Tasting Australia (and Australia itself) has a ‘great male chef’ problem
Adelaide's much venerated Tasting Australia will open with a disproportionately small number of women chefs celebrated. Is this a symptom of a biased industry, or is the festival culpable in sustaining the sausage party?
This Friday sees Adelaide's Tasting Australia festival opening. The culinary centerpiece of Events SA’s annual program since 1997, the festival plays host to a local and international program with a breadth of food styles and cultural influences. But while the food may be diverse, the festivals choice of culinary "stars" exhibits a significant gender bias. The Australia that crowds will be invited to taste is decidedly male in flavour.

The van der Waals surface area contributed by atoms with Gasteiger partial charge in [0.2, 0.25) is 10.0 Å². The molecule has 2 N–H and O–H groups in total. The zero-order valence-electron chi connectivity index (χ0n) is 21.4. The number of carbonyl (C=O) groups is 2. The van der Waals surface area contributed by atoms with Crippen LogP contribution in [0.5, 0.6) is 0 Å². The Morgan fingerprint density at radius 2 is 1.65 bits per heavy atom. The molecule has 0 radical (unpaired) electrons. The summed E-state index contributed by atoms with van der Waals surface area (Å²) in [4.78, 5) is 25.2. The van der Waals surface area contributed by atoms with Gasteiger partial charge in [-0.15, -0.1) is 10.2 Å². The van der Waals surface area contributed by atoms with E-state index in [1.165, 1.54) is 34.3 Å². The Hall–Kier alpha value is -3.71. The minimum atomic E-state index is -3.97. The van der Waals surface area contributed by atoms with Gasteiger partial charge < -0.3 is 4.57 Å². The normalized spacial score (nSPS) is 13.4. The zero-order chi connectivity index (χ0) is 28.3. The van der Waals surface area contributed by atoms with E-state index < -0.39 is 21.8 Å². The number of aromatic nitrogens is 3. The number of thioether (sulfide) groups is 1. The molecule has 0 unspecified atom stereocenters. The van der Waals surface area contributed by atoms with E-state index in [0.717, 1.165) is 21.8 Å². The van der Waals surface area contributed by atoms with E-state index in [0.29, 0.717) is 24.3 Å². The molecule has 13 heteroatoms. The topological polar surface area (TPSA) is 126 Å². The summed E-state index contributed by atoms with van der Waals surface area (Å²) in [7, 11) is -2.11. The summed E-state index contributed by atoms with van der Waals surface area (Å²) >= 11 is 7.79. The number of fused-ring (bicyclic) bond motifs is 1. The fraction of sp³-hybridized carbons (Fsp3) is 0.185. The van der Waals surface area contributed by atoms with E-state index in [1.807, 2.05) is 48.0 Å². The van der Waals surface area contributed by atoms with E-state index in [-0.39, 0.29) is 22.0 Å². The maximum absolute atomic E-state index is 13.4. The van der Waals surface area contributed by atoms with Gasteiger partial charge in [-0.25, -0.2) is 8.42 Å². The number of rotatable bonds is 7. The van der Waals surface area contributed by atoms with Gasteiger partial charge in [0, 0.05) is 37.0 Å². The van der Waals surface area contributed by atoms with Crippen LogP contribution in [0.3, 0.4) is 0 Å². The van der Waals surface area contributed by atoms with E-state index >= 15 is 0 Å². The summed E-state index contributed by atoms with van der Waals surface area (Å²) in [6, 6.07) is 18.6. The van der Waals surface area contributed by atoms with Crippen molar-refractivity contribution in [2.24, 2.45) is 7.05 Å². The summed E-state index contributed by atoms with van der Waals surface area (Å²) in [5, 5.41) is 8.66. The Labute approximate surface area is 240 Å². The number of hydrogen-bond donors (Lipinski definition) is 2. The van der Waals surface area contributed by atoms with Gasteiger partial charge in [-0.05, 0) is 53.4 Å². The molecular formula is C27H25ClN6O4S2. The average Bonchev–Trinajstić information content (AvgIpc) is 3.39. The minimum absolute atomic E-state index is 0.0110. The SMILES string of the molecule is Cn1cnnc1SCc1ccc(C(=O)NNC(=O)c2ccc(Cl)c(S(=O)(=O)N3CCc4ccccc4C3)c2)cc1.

2018 sees a three-man creative team and three male “ambassadors”, with the award winning Cheong Liew as patron across both. They are joined by 37 individual and collective stars. Of these, 27 are individual men, and just three individual women. The remainder is made up one pair of brothers, one pair of sisters, two husband-and-wife teams, and three families.